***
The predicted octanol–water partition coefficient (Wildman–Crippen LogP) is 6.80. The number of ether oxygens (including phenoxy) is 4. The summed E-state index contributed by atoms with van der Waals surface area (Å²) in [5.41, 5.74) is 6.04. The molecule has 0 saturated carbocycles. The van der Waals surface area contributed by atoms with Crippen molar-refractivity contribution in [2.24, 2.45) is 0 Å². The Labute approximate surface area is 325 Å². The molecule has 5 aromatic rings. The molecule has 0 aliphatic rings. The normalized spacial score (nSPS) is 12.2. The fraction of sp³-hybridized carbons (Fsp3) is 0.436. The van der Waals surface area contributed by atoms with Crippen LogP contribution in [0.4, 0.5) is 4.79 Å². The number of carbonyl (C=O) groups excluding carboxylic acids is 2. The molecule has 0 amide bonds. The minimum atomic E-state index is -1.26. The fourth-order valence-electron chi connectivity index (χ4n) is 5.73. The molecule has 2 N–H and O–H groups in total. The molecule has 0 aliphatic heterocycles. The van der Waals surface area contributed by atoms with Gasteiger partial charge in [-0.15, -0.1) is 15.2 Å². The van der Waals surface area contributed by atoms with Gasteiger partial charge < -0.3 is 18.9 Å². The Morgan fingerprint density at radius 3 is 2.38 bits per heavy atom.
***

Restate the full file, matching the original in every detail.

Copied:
The predicted octanol–water partition coefficient (Wildman–Crippen LogP) is 6.80. The number of ether oxygens (including phenoxy) is 4. The summed E-state index contributed by atoms with van der Waals surface area (Å²) in [5.41, 5.74) is 6.04. The molecule has 0 saturated carbocycles. The van der Waals surface area contributed by atoms with Crippen molar-refractivity contribution in [2.24, 2.45) is 0 Å². The Labute approximate surface area is 325 Å². The molecule has 5 aromatic rings. The molecule has 0 aliphatic rings. The normalized spacial score (nSPS) is 12.2. The fraction of sp³-hybridized carbons (Fsp3) is 0.436. The van der Waals surface area contributed by atoms with Crippen LogP contribution in [0.4, 0.5) is 4.79 Å². The number of carbonyl (C=O) groups excluding carboxylic acids is 2. The molecule has 0 amide bonds. The minimum atomic E-state index is -1.26. The fourth-order valence-electron chi connectivity index (χ4n) is 5.73. The molecule has 2 N–H and O–H groups in total. The molecule has 0 aliphatic heterocycles. The van der Waals surface area contributed by atoms with Gasteiger partial charge in [-0.15, -0.1) is 15.2 Å². The van der Waals surface area contributed by atoms with Gasteiger partial charge < -0.3 is 18.9 Å². The Morgan fingerprint density at radius 3 is 2.38 bits per heavy atom.